Employment and Immigration Law Update – Right to work checks for EU nationals
28 February 2020
We have now left the EU. However, under the terms of the Withdrawal Agreement we are in a “transition period” until 31 December 2020. During the transition period, EU rules continue to apply. This includes free movement of people.
EU nationals can continue to come to the UK throughout this year and will then be able to apply for pre-settled status before the deadline of 30 June 2021. Similarly, British nationals can continue to travel freely to the EU until 31 December 2020.
The Government has confirmed there will not be any changes to right to work check requirements until 1 January 2021. If a prospective employee produces an EU passport or ID card, this will be sufficient for the potential employer to complete the right to work check. These documents continue to be in List A of the Home Office guidance, which means that no follow up checks are required.
It is best practice for employers to support employees with applications for pre-settled and settled status, for example by providing information and where appropriate access to a smartphone in order to smooth the application process. We appreciate that employers are keen to check everything is in hand and that individuals are not experiencing any difficulties. However, we are concerned by suggestions that employers wish to check their EU staff have applied.
The Government guidance is clear, that employers are not currently required to check that current or prospective employees have obtained pre-settled or settled status. If an employer still decides to ask EU nationals to provide evidence that they have applied under the settled status scheme, they may be at risk of race discrimination claims, as this additional requirement is not being applied to others who have produced list A documents (for example British nationals).
EU nationals are being given the message that employers are not entitled to ask for proof of pre-settled or settled status and doing so risks damaging employee relations. There are also issues under the GDPR, as the employer may struggle to show why it needs to process this personal data.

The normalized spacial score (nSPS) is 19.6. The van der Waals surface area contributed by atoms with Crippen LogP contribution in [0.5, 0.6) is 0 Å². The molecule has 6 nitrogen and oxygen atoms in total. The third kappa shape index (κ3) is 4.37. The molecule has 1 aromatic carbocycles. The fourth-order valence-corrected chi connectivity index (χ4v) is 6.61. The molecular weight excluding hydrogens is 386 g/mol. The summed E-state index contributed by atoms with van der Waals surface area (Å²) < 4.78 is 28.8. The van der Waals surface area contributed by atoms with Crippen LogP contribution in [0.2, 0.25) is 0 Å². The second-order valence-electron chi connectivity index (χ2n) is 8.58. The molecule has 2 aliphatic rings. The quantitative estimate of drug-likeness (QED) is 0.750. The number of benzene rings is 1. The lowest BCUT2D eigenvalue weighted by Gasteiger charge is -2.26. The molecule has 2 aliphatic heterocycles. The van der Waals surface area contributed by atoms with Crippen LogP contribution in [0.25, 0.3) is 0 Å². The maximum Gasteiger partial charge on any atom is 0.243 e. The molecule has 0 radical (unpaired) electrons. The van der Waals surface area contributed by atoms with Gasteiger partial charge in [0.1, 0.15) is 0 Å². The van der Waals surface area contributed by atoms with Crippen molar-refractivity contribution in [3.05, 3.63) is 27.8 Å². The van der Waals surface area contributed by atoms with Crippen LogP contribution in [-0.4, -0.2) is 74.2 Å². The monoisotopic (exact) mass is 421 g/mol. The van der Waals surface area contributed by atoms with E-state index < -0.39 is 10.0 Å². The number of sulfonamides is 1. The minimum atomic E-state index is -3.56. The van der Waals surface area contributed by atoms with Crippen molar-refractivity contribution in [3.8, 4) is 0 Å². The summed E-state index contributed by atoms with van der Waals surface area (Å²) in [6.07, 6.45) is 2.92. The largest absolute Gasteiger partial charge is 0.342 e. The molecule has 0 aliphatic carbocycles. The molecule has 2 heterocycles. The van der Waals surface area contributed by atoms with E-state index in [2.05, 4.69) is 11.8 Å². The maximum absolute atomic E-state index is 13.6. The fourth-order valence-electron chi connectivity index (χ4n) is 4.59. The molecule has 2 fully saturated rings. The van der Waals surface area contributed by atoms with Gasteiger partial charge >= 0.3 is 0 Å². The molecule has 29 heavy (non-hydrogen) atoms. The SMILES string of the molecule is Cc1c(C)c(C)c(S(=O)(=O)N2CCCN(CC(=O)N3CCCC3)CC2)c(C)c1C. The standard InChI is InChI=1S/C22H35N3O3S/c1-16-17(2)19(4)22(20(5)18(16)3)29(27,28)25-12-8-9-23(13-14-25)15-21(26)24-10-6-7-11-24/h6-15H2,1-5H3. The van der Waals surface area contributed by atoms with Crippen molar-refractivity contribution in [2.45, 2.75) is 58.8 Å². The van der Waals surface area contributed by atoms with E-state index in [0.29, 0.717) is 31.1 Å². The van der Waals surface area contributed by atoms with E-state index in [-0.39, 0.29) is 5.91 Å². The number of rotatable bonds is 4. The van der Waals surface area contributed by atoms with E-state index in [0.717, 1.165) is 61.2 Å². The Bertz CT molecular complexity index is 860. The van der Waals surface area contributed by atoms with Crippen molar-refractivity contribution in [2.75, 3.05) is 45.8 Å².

In addition, we believe that asking for this evidence when it is not required actually increases the risk to the employer of prosecution under the prevention of illegal working rules.
Where the employer has completed a valid pre-employment right to work check by checking an EU passport or ID card, that will provide a statutory excuse against the civil offence of unknowingly employing an adult with no right to work. No further check is required.
However, that pre-employment check would not provide any defence to the criminal offence of knowingly employing an adult with no right to work. This could arise if the employer knows (or ought reasonably have known) that an EU national is continuing to work after the 30 June 2021 cut-off date, when they have not applied for pre-settled or settled status. If the employee tells the employer they have not applied and have no intention of doing so, the employer would be fixed with that knowledge and may well wish they had not asked the question!
Our advice is that employers should adopt a supportive approach and make it clear that help is available. If employees volunteer that they have obtained status under the scheme that is fine. However, it is not for employers to police that EU nationals have applied.
This article is from the February 2020 issue of Employment and Immigration Law Update, our monthly newsletter for HR professionals. To download the latest issue, please visit the newsletter section of our website. For further information please contact a member of Birketts’ Immigration Team.
The content of this article is for general information only. It is not, and should not be taken as, legal advice. If you require any further information in relation to this article please contact the author in the first instance. Law covered as at February 2020.